Public Losing Faith in ID Cards

The Independent reports that despite Big Blunkett’s posturing the public is losing patience with his plans to force compulsory National Identity Cards on innocent British citizens.

A new MORI poll suggests 19% of people believe wrongly that ID Cards are the best way to cut crime. That figure is depressingly high but still a lot lower than the 29% who gave the same answer two years ago.

Blunkett has said that compulsion will not be introduced unless there is “clear public acceptance” of the principle. Polls like this suggest that we are slowly turning the tide of public opinion.

Cross-posted from The Chestnut Tree Cafe

Tories to Back Down Over Blunkett’s Bill

The Times reports that the Tories are to drop their opposition to Big Blunkett’s plans to limit trial by jury.

As a result the discredited Criminal “Justice” Bill is expected to pass through both Houses next week.

The reason given for this change of heart is that new Tory leader Michael Howard apparently sees “liberal” policies as electorally damaging. Any hope that the Tories might be the party to stand up for civil liberties seems to have disappeared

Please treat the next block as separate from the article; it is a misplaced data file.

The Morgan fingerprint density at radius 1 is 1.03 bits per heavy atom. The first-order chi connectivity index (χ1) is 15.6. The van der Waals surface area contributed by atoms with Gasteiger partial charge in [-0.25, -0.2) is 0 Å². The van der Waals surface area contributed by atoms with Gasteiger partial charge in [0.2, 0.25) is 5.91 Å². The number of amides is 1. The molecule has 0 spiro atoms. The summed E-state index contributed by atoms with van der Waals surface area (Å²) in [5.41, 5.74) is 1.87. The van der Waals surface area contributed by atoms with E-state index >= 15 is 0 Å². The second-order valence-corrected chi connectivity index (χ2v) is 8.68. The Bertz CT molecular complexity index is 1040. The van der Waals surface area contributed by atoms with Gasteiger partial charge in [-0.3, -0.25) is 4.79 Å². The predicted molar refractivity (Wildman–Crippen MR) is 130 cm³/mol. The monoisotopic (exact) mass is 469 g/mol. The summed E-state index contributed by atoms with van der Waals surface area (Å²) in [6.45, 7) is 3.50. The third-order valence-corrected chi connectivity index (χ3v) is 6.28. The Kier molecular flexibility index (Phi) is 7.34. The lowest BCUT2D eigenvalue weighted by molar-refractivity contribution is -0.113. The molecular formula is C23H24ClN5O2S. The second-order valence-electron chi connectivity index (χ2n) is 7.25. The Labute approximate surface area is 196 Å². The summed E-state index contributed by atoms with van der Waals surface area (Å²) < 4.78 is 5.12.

Cross-posted from The Chestnut Tree Cafe

Labour MPs Suspicious of Identity Cards

Research by the BBC indicates that Big Blunkett doesn’t have much support within his own party for his plans to force compulsory National Identity cards on innocent British citizens.

Of the 101 Labour MPs who responded to the poll, over half wanted more investigation before any such plan is introduced. A third of them were opposed to the scheme.

Do you know where your MP stands on the issue? More importantly, do they know where you stand?

Cross-posted from The Chestnut Tree Cafe

ID Cards Face Scottish Revolt

Big Blunkett’s scheme to force compulsory national Identity Cards on innocent British citizens is facing problems from Scotland.

Blunkett has stated that one of the keys to his plan is that the cards will be necessary to access local services such as health and education. However since devolution the Scottish Executive has responsibility for these in Scotland.

Today’s papers report that the Scottish Executive will not require ID Cards for access to services they control.

Scotland’s First Minister Jack McConnell is reported as saying that he was

…opposed to the use of compulsory identity cards for services that come under devolved responsibilities in Scotland

Cross-posted from The Chestnut Tree Cafe